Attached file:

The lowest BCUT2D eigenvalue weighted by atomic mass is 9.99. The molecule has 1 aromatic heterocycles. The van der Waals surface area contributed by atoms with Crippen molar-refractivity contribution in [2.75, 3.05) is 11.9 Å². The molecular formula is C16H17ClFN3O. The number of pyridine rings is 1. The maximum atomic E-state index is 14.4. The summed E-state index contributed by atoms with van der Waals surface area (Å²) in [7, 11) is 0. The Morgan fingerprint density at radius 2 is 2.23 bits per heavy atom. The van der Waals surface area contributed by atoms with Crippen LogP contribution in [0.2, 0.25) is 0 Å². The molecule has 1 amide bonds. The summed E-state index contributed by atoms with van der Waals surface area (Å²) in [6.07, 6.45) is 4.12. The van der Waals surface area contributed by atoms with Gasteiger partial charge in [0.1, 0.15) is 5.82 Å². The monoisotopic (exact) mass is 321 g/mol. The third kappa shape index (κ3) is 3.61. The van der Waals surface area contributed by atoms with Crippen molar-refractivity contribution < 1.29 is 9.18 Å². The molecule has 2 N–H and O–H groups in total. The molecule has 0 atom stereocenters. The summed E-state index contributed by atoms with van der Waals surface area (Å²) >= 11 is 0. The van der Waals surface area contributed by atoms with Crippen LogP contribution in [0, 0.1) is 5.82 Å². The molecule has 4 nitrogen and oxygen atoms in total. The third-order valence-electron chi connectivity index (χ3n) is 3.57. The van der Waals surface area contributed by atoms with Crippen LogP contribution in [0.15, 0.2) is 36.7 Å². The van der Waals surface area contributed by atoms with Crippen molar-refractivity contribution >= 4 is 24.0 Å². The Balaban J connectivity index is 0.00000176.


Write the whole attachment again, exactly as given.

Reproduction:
The lowest BCUT2D eigenvalue weighted by atomic mass is 9.99. The molecule has 1 aromatic heterocycles. The van der Waals surface area contributed by atoms with Crippen molar-refractivity contribution in [2.75, 3.05) is 11.9 Å². The molecular formula is C16H17ClFN3O. The number of pyridine rings is 1. The maximum atomic E-state index is 14.4. The summed E-state index contributed by atoms with van der Waals surface area (Å²) in [7, 11) is 0. The Morgan fingerprint density at radius 2 is 2.23 bits per heavy atom. The van der Waals surface area contributed by atoms with Crippen LogP contribution in [0.2, 0.25) is 0 Å². The molecule has 1 amide bonds. The summed E-state index contributed by atoms with van der Waals surface area (Å²) in [6.07, 6.45) is 4.12. The van der Waals surface area contributed by atoms with Gasteiger partial charge in [0.1, 0.15) is 5.82 Å². The monoisotopic (exact) mass is 321 g/mol. The third kappa shape index (κ3) is 3.61. The van der Waals surface area contributed by atoms with Crippen molar-refractivity contribution < 1.29 is 9.18 Å². The molecule has 2 N–H and O–H groups in total. The molecule has 0 atom stereocenters. The summed E-state index contributed by atoms with van der Waals surface area (Å²) >= 11 is 0. The van der Waals surface area contributed by atoms with Crippen LogP contribution in [0, 0.1) is 5.82 Å². The molecule has 4 nitrogen and oxygen atoms in total. The third-order valence-electron chi connectivity index (χ3n) is 3.57. The van der Waals surface area contributed by atoms with Crippen LogP contribution in [0.15, 0.2) is 36.7 Å². The van der Waals surface area contributed by atoms with Crippen molar-refractivity contribution >= 4 is 24.0 Å². The Balaban J connectivity index is 0.00000176.